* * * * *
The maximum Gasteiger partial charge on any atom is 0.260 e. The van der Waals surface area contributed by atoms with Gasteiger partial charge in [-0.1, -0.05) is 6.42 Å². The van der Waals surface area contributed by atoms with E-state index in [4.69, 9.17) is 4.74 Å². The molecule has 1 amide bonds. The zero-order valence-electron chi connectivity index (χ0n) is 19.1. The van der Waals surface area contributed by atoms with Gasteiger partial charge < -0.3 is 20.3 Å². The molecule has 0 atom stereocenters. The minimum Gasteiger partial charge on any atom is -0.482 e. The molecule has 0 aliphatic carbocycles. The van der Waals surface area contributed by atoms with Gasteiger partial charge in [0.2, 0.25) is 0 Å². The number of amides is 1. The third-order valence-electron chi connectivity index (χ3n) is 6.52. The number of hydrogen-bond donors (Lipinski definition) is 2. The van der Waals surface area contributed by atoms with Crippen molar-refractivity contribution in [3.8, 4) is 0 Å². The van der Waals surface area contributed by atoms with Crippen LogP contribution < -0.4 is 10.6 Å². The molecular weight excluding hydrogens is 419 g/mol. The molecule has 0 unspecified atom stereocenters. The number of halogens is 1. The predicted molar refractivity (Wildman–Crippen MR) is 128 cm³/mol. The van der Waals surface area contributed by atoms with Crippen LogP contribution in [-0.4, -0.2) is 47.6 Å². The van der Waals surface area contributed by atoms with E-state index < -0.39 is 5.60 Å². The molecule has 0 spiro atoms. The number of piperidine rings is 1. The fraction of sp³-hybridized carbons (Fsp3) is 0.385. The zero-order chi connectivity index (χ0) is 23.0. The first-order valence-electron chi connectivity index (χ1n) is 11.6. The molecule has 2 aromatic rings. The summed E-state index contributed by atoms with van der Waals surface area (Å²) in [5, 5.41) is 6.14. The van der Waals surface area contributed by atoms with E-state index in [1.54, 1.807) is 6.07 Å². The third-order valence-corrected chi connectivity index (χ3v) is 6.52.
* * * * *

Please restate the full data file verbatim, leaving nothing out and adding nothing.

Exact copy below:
The maximum Gasteiger partial charge on any atom is 0.260 e. The van der Waals surface area contributed by atoms with Gasteiger partial charge in [-0.1, -0.05) is 6.42 Å². The van der Waals surface area contributed by atoms with E-state index in [4.69, 9.17) is 4.74 Å². The molecule has 1 amide bonds. The zero-order valence-electron chi connectivity index (χ0n) is 19.1. The van der Waals surface area contributed by atoms with Gasteiger partial charge < -0.3 is 20.3 Å². The molecule has 0 atom stereocenters. The minimum Gasteiger partial charge on any atom is -0.482 e. The molecule has 0 aliphatic carbocycles. The van der Waals surface area contributed by atoms with Gasteiger partial charge in [0.2, 0.25) is 0 Å². The number of amides is 1. The third-order valence-electron chi connectivity index (χ3n) is 6.52. The number of hydrogen-bond donors (Lipinski definition) is 2. The van der Waals surface area contributed by atoms with Crippen molar-refractivity contribution in [3.8, 4) is 0 Å². The van der Waals surface area contributed by atoms with Crippen LogP contribution < -0.4 is 10.6 Å². The molecular weight excluding hydrogens is 419 g/mol. The molecule has 0 unspecified atom stereocenters. The number of halogens is 1. The predicted molar refractivity (Wildman–Crippen MR) is 128 cm³/mol. The van der Waals surface area contributed by atoms with Crippen LogP contribution in [-0.4, -0.2) is 47.6 Å². The van der Waals surface area contributed by atoms with E-state index < -0.39 is 5.60 Å². The molecule has 0 spiro atoms. The number of piperidine rings is 1. The fraction of sp³-hybridized carbons (Fsp3) is 0.385. The zero-order chi connectivity index (χ0) is 23.0. The first-order valence-electron chi connectivity index (χ1n) is 11.6. The molecule has 2 aromatic rings. The summed E-state index contributed by atoms with van der Waals surface area (Å²) in [5, 5.41) is 6.14. The van der Waals surface area contributed by atoms with E-state index in [1.54, 1.807) is 6.07 Å². The third-order valence-corrected chi connectivity index (χ3v) is 6.52.